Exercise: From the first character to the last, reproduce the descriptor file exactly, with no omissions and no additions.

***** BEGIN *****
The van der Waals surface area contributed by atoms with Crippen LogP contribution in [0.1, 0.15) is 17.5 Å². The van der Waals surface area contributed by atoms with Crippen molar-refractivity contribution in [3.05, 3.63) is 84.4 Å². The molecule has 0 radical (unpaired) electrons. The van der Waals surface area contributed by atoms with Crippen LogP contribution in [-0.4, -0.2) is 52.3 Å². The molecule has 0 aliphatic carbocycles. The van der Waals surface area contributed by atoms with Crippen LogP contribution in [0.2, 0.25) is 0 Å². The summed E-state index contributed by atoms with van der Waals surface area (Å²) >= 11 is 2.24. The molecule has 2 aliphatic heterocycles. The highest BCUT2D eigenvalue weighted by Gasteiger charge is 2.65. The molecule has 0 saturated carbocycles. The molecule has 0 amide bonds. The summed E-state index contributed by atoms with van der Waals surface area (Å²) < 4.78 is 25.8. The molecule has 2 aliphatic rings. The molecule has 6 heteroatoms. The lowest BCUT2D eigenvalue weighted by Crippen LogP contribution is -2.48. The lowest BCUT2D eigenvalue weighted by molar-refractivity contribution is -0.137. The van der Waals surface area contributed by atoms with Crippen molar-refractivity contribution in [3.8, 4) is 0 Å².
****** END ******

The van der Waals surface area contributed by atoms with Crippen LogP contribution in [0.1, 0.15) is 17.5 Å². The van der Waals surface area contributed by atoms with Crippen molar-refractivity contribution in [3.05, 3.63) is 84.4 Å². The molecule has 0 radical (unpaired) electrons. The van der Waals surface area contributed by atoms with Crippen LogP contribution in [-0.4, -0.2) is 52.3 Å². The molecule has 0 aliphatic carbocycles. The van der Waals surface area contributed by atoms with Crippen LogP contribution in [0.2, 0.25) is 0 Å². The summed E-state index contributed by atoms with van der Waals surface area (Å²) >= 11 is 2.24. The molecule has 2 aliphatic heterocycles. The highest BCUT2D eigenvalue weighted by Gasteiger charge is 2.65. The molecule has 0 saturated carbocycles. The molecule has 0 amide bonds. The summed E-state index contributed by atoms with van der Waals surface area (Å²) < 4.78 is 25.8. The molecule has 2 aliphatic rings. The molecule has 6 heteroatoms. The lowest BCUT2D eigenvalue weighted by Crippen LogP contribution is -2.48. The lowest BCUT2D eigenvalue weighted by molar-refractivity contribution is -0.137. The van der Waals surface area contributed by atoms with Crippen molar-refractivity contribution in [3.8, 4) is 0 Å².